Another interest in Syria is Turkey. One of the players in the conflict aided by the US is the Iraqi Kurds. Kurdistan is an autonomous region in Northern Iraq that borders Turkey. It shares its form of Islam with Kurds that live in Turkey and Syria. The Kurds have a loose alliance with the US and have been the main fighting force in the war with ISIS. Turkey is adamantly opposed to Kurdistan and considers Kurds terrorists and a threat to Turkish sovereignty.

And finally, Iran now has an interest in Syria. Iran is a supporter and funder to Hezbollah and more recently has supported Assad directly because of its alignment economically with Russia. It must be mentioned that there is the overarching conflict between Iran and Saudi Arabia for control and influence in the Greater Middle East. SA and Iran are both large oil giants. Iran is Persian Shia Islam and SA is Sunni/Wahabi Islam. Both nations oppose ISIS.

I have only provided the most basic of highlights as I understand them. As you might appreciate, every one of these interests is very complex. Some are economic, some are political, and some are ideological. But all these various interests converge in Syria. Did I mention that Damascus, Syria is 149 miles from Megiddo, Israel, the place we call Armageddon? But seriously, the complexity of these interests and the convergence that is occurring is very scary stuff. More importantly, put your common sense hat on, if you can. With all these interests at play can we be certain who was responsible for the reported chemical attack that is prompting a potential attack by the US? Think about this: the Congress is unable to obtain a single document from the Intelligence Community explaining the evidence behind the Russian collusion investigation, but on the other hand are willing to share all available intelligence that would prove unequivocally that Assad was responsible for the chemical attack. Let me say this: Even with the super powers of the NSA and CIA how can, even they be sure whose fingerprints are on these weapons? If the CIA wanted it to look like Assad did it, are they not capable of making that happen? If Iran or Russia wanted it to look like the rebels were responsible, couldn’t they do that? And if a sect of rebels wanted the US to attack Assad, could they not do it with impunity? They know the NSA is watching. They know what evidence will show guilt. There is no possibility the truth can be certain. To use this attack as a pretext for escalation in the conflict, seems to me to serve the interests of war mongering neocons, ISIS, or old school, cold war veterans that yearn to fight Russian interests.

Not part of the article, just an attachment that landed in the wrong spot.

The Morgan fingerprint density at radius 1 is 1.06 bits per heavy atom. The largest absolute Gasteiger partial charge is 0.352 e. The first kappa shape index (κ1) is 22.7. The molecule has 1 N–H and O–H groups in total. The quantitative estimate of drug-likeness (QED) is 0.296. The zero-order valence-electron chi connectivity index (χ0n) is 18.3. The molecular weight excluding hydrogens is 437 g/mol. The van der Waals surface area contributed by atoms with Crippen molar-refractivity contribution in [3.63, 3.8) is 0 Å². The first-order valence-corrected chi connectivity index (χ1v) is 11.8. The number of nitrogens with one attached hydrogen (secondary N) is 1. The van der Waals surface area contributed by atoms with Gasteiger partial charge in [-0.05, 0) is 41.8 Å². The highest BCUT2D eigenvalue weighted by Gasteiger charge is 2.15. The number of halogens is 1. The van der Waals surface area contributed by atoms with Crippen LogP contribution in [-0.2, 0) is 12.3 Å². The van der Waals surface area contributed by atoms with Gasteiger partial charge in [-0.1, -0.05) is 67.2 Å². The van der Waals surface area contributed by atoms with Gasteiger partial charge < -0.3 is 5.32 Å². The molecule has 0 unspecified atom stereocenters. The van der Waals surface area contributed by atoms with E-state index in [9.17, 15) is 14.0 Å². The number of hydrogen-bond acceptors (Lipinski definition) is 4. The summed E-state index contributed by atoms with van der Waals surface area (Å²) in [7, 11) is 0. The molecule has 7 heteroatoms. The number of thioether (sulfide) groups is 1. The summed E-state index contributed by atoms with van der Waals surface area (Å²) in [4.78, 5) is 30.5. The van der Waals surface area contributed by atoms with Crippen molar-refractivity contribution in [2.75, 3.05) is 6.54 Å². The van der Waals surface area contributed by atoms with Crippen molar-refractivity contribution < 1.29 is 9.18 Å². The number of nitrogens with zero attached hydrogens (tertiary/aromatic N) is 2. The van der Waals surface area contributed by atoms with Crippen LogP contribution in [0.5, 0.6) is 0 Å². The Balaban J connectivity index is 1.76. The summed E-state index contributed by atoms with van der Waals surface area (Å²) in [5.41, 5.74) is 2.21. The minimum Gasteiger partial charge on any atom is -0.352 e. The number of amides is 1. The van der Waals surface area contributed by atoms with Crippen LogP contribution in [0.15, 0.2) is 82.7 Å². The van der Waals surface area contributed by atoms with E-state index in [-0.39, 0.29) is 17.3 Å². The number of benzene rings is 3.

In my view, the US has made major mistakes in the Middle East, but any further escalation of our involvement in Syria would rank right up there with the war in Iraq as a huge mistake. I suppose at one time in US history, oil and access to oil was a pretty important interest for America. Oil has always been our interest in the Middle East. It has shaped all our policies, foreign and military aid, economic investments, and much of our rhetoric. But today, oil has become far less important of a reason to shape our foreign policy in the Middle East. But can we change? I hope that president Trump will find the wisdom to understand the forces advising him and see through any certainties they offer. There is no reason to escalate this war if not for the very reason to topple Assad, drive out Russia and Iran, and remain the perennial peace keeper in the Middle East. If the goal is to maintain perpetual war in the Middle East, then succumbing to the temptation to punish Assad for an impossible to prove event, will get it done.

Author: kgeorge152

Retired small business owner in manufacturing

One thought on “CONVERGENCE”